Jay fumbles his fingers out from under the covers, reaches across the stretch of bedspread. His limbs feel heavy these days, weak and useless. Hard to remember the shape of a gun in his hands, the smell of motor oil, the coiled danger of the hunt. That's how he'd have gone out, if he had a say, but the world ain't kind enough to let a man choose his own end, most times.
Dean's fingers curl around his, warm and strong. Almost like being alive again.
"I'm sorry about this," he says in a low voice. "This--this fucking sucks."
"Don't have to tell me that," Jay mumbles.
"Yeah, I guess not." He squeezes Jay's hand, hard enough to hurt, but Jay don't try to pull away. Damn crazy kid looks guilty, of all things. "Still. Wish there was something I could do."
Jay smiles. "There is, if y'all don't mind breaking into my place."
Dean almost smiles back. "Never did mind a little B and E."
"Got a fine old M1911 in the bedside table," Jay murmurs. "It was my daddy's, back in 'Nam."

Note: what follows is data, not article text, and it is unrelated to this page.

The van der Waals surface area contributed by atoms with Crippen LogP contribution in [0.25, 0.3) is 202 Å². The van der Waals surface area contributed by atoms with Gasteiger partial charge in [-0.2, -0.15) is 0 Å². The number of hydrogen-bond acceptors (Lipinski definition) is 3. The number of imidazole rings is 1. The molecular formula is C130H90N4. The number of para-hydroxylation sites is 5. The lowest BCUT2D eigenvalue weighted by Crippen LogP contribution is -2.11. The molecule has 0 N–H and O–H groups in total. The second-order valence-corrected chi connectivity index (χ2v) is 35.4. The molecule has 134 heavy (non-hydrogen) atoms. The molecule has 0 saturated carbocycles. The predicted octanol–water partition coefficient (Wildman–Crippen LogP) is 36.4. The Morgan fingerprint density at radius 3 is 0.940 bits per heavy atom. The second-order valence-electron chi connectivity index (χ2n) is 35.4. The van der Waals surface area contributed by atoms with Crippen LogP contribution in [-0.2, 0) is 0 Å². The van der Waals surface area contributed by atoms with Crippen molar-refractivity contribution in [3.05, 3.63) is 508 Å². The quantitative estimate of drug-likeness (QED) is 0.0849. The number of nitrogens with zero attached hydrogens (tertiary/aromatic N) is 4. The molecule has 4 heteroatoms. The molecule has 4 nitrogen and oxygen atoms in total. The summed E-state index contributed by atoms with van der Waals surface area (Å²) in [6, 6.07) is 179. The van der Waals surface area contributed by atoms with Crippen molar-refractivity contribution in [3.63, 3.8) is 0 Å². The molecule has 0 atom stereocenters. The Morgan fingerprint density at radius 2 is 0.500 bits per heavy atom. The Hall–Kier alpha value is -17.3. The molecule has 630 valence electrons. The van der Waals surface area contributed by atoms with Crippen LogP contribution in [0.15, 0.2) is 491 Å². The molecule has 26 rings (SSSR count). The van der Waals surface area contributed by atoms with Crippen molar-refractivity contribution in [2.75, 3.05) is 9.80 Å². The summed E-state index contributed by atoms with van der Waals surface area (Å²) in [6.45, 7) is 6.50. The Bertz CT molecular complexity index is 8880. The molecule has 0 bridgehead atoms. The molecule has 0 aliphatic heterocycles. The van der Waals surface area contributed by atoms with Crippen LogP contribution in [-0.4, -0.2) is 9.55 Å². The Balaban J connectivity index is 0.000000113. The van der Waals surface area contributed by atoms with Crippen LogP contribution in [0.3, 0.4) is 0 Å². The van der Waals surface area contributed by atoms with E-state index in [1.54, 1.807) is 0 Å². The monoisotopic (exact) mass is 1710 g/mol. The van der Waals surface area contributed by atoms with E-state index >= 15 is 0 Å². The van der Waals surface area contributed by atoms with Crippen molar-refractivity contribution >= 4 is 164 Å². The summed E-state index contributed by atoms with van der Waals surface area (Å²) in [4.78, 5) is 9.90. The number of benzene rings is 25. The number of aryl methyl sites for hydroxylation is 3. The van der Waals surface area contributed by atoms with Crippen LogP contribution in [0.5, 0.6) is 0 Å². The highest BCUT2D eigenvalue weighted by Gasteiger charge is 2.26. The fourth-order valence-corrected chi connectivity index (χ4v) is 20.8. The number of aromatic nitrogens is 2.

"Jay, I'm not bringing you a goddamn gun."
It's almost enough to make him chuckle. "Ain't asking you to. I want you to take it. Nellie don't like guns and Mae ain't allowed to own one. I got nobody else to leave it to."
"There's a sad commentary," Dean mutters, and that does make him chuckle.
"Yeah, I reckon."
Dean's quiet for a minute, and Jay just watches him. He don't look much like the cocky teenager who hustled pool at Rocky's all those years ago. Got a few years on him now, some wear and tear, but he's still standing and that's what matters, in the end.
"Yeah, okay," Dean says finally. "I'll take it."
His mouth curls into a lopsided half-smile that makes Jay smile back at him, hazy and slow. His eyelids are drooping shut again. So fucking tired. "Glad I met you, kid."